Rye Brook’s Emily Savino attends Resurrection Church, where the event took place Monday, Aug. 18 and Tuesday, Aug. 19. She was one of more than one hundred people Tuesday to form a long assembly line that efficiently filled each of the 2,050 backpacks with 18 items, like pens, pencils, notepads, binders, index cards and more.
“I felt good because they get to start school with new supplies instead of having old ones and they can be like the other kids,” said Savino, who volunteered with her mother, Liz, and five-year-old brother, Niko.
Mamaroneck’s Colin Kelley, 13, also volunteered for his Confirmation.
“It’s very well organized,” he said. “It’s a good way to give back to the community.”
In its 27th year, the backpack event runs like a well-oiled machine, according to Rye’s Laura Pellegrini, who brought her three children. She has attended for years, while it was a first for her friend Fami Szterenbuch, who brought her son, Luca Martins.
“I think it’s important for the kids to understand what volunteerism is and to help kids who aren’t as lucky as them,” she said.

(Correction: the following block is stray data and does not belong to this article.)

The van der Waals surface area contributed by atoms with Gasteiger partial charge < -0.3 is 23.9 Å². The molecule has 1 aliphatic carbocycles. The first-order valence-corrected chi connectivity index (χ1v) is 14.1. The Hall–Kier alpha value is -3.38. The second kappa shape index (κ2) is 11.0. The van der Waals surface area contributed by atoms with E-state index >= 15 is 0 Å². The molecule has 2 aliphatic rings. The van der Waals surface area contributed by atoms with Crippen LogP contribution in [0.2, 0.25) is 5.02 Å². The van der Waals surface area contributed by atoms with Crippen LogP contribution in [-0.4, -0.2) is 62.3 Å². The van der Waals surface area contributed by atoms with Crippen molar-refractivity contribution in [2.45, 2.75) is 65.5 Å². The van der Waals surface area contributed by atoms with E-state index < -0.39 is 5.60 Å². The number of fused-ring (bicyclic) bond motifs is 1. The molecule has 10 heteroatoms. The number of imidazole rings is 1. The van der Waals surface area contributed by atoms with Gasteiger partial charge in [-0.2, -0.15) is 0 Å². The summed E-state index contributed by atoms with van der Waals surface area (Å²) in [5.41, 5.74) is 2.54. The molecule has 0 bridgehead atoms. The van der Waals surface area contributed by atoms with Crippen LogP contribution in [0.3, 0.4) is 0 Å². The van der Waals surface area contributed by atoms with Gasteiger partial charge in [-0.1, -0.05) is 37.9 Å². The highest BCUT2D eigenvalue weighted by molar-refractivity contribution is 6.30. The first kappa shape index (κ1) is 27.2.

Once packed and zipped, the backpacks were divvied up between the 17 social services agencies that then distribute them to the families they serve. WestHab had four agencies represented and received 600 backpacks, said Susan Salice, co-president of the Rye-based Helping Hands.
Port Chester High School sophomore Jaheed Gonzalez helped carry out 292 backpacks for the Don Brosco Community Center, one of the 17 agencies. He said he used it growing up and now volunteers there.
Catholic Charity in Yonkers walked away with 125 backpacks, which Shannon Kelly said is a tremendous help for their clients.
“To give them something extra special like this so they don’t have to take It out of their own pockets so they can pay for rent or food is just tremendous help to us,” she said.
The average family spends more than $100 on school supplies, whereas Helping Hands spends $25 for brand name products, said Brigitte Sarnoff, co-president of Helping Hands.
“I’ve got twins so I know what it’s like to pay double for everything,” said Vicki Bellescio, a Darien, Conn. resident who attends Resurrection Church. “I think it’s the least that we can do.”
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